Joe said...

I think it is a variety of things but a basic thing is that there is a great need for victimhood. You can't simply do things for raw power reasons in that sense. You need to justify it somehow. So, e.g., Lindsey Graham blames the Dems for mistreating Kavanaugh. McConnell and others make shit up (pardon my language, but I see even Prof. Dorf has been so upset to show signs of crankiness often left to others here).

There very well might be various explanations there. McConnell comes off as just a cynical political operative who will say what he deems necessary to win. Someone like Graham might have to actually rile himself up enough to sort of believe things (see him ranting during the Kavanaugh hearings). Some might have various degrees of b.s. like Romney talking about how courts since the 1970s led by now three conservative Chief Justices were "liberal" and now we will have a "center right" (as I recall) court, which he say is fair after years of liberal control.

But, I do think the us v. them, victimhood style factors in a lot here. This is something that is going to occur in political battles generally (see, e.g., the battle over slavery in the 1850s), but can be particularly strong at times.

No matter why, we should not accept it. There will continue be a desire to assume that things are normal, just political divisions as things go. Not the case now. And, since our system of federal courts are stocked with political appointees, that taints the courts itself. It is not "revenge" (to cite one misguided court watcher veteran) to feel a need to recalibrate this using major changes, not waiting maybe a decade or more as natural cycles occur to change membership.

Frank Willa said...

My view is that this is a cynical, corrupt, and crass move as part of a 'power for power's sake agenda'.

I quote, in part, from Eisenhower's remarks to the 4th Annual Republican Women's National Conference, March 6, 1956 (in part):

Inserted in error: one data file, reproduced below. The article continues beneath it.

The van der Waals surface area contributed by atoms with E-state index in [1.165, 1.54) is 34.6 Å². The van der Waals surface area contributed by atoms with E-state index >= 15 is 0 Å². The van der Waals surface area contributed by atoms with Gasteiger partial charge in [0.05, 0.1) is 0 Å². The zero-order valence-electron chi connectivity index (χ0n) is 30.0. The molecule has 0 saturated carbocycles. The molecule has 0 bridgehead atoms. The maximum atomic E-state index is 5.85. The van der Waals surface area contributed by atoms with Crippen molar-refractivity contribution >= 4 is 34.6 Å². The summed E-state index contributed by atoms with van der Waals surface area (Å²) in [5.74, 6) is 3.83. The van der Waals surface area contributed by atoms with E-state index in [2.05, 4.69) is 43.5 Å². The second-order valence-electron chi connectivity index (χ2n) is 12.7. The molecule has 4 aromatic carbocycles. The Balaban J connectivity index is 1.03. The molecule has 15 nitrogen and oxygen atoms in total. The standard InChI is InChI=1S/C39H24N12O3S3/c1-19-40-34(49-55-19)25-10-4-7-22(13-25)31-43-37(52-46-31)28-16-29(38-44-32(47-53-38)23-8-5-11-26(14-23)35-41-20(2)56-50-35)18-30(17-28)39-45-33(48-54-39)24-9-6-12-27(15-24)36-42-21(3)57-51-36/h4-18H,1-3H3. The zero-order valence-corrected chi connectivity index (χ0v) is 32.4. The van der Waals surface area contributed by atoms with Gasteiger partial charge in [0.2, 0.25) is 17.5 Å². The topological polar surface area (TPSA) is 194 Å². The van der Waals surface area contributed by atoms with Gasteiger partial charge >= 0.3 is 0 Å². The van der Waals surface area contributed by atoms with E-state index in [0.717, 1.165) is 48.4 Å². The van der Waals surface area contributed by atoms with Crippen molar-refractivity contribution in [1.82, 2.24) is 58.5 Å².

'...that if a political party does not have its foundation in the determination to advance a cause that is right and that is moral, then it is not a political party; it is merely a conspiracy to seize power.'

I hope this link is correct (6 short paragraphs):

Michael A Livingston said...

I have to say I don’t find the whole Garland thing very persuasive. The Republicans had a majority and would never have confirmed him one way or another. When you have a President and Senate of the same party it’s a wholly different situation. The real test, albeit a wholly hypothetical one, is what would Democrats do in a situation equivalent to today (D President, D Senate, opening of a highly contested seat). It’s hard to believe they would do differently from what the R’s are doing now. There may be other arguments against the current strategy—hurried process, lack of comity, polarization of the Supreme Court—but I don’t think the Garland parallel is persuasive.

rw said...

NYMag had, I think, the correct take on this question: "[Republicans are choosing to lie because] to frankly admit that the Supreme Court is a partisan, policy-making entity — and that its decisions are now of such profound ideological consequence that polarized parties can’t be expected to let norms constrain their attempts to gain judicial supremacy — would be to imperil the entire conservative judicial project." Court packing becomes less objectionable if we all admit what is going on now. (

But also - this is how the Republican party has operated for the last two decades... telling the truth about your policy goals is just bad politics when your policy goals are deeply unpopular and lies aren't penalized.